FBI Director Christopher Wray told Republican lawmakers Thursday that he’s awaiting the results of an independent investigation before judging whether agents may be letting their political bias interfere with their work.
Wray told the House Judiciary Committee that if the Justice Department’s inspector general finds any agents acted improperly in last year’s investigation into Hillary Clinton’s use of private email, they will be dealt with. The inspector general is expected to release findings in January.
“The handling of the investigation and, in particular, whether or not decisions made in that investigation were the product of any improper considerations, is precisely what the outside, independent inspector general is deciding," Wray said.
As Special Counsel Robert Mueller’s probe into ties between Donald Trump’s campaign and Russia moves forward, Republicans are focusing on improper conduct by FBI agents, prosecutors or officials appointed by former President Barack Obama.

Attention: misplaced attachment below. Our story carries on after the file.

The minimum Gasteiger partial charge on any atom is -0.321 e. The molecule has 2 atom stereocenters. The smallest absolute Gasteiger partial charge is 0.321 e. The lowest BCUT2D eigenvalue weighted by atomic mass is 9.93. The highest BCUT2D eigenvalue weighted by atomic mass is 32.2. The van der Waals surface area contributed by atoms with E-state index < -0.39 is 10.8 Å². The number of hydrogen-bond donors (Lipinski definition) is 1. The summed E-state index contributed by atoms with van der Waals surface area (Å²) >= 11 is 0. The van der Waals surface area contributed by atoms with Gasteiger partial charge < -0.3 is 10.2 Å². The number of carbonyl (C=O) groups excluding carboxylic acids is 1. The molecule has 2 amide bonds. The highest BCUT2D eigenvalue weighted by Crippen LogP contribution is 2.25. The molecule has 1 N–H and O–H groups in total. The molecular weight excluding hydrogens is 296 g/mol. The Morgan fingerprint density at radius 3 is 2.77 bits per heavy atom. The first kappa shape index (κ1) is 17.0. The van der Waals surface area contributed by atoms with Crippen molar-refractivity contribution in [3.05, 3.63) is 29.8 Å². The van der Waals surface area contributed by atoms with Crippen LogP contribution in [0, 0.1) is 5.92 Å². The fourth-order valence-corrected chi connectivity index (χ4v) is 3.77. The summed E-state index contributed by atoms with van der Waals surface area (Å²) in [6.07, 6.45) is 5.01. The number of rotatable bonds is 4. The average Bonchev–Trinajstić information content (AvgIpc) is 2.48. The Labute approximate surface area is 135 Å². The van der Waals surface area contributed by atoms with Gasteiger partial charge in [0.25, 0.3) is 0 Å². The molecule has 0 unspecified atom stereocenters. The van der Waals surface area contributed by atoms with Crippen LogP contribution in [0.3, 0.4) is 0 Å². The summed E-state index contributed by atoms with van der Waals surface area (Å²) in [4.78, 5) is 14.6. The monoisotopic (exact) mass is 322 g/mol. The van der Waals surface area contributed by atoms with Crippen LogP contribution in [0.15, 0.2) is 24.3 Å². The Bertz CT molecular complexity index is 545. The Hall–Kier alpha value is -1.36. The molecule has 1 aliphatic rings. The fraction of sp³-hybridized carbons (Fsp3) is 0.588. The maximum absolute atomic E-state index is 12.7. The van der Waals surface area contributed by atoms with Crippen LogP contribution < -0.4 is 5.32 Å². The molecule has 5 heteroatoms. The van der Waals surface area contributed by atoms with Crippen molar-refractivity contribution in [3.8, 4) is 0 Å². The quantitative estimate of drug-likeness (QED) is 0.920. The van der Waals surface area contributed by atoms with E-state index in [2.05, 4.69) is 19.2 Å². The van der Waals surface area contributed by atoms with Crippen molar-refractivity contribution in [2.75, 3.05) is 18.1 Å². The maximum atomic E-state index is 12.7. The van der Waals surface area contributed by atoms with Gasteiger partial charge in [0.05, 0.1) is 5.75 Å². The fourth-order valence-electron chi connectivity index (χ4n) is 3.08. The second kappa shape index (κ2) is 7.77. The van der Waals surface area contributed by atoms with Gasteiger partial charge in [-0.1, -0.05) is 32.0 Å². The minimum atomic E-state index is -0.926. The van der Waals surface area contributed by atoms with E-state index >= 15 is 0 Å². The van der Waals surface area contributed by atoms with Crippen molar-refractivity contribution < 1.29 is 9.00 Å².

Republicans, led by Judiciary Chairman Bob Goodlatte of Virginia, questioned whether bias in favor of Clinton or against the president has crept into the high ranks of the FBI or Mueller’s probe.
"It does appear to me that, at the very least, the FBI’s reputation as an impartial, non-political agency has been called into question recently," Goodlatte said.
Representative Steve Chabot, an Ohio Republican, said “the depths of this anti-Trump bias on the Mueller team just goes on an on. It’s absolutely shocking."
Republican criticism about Mueller’s probe intensified following a recent revelation that a top FBI agent assigned to the special counsel’s team allegedly sent anti-Trump texts last summer. Mueller removed the agent, Peter Strzok, after learning of the allegations.
Wray said the FBI is working with the Justice Department to review text messages allegedly sent between Strzok and other agents to determine if there is anything in them that’s improper.
Wray also disputed a tweet from Trump that the Federal Bureau of Investigation’s reputation is in tatters.
"The agents, analysts and staff of the FBI are big boys and girls," Wray said.
"We understand that we will take criticism from all corners and we are accustomed to that," Wray said. “My experience has been that our reputation is quite good.”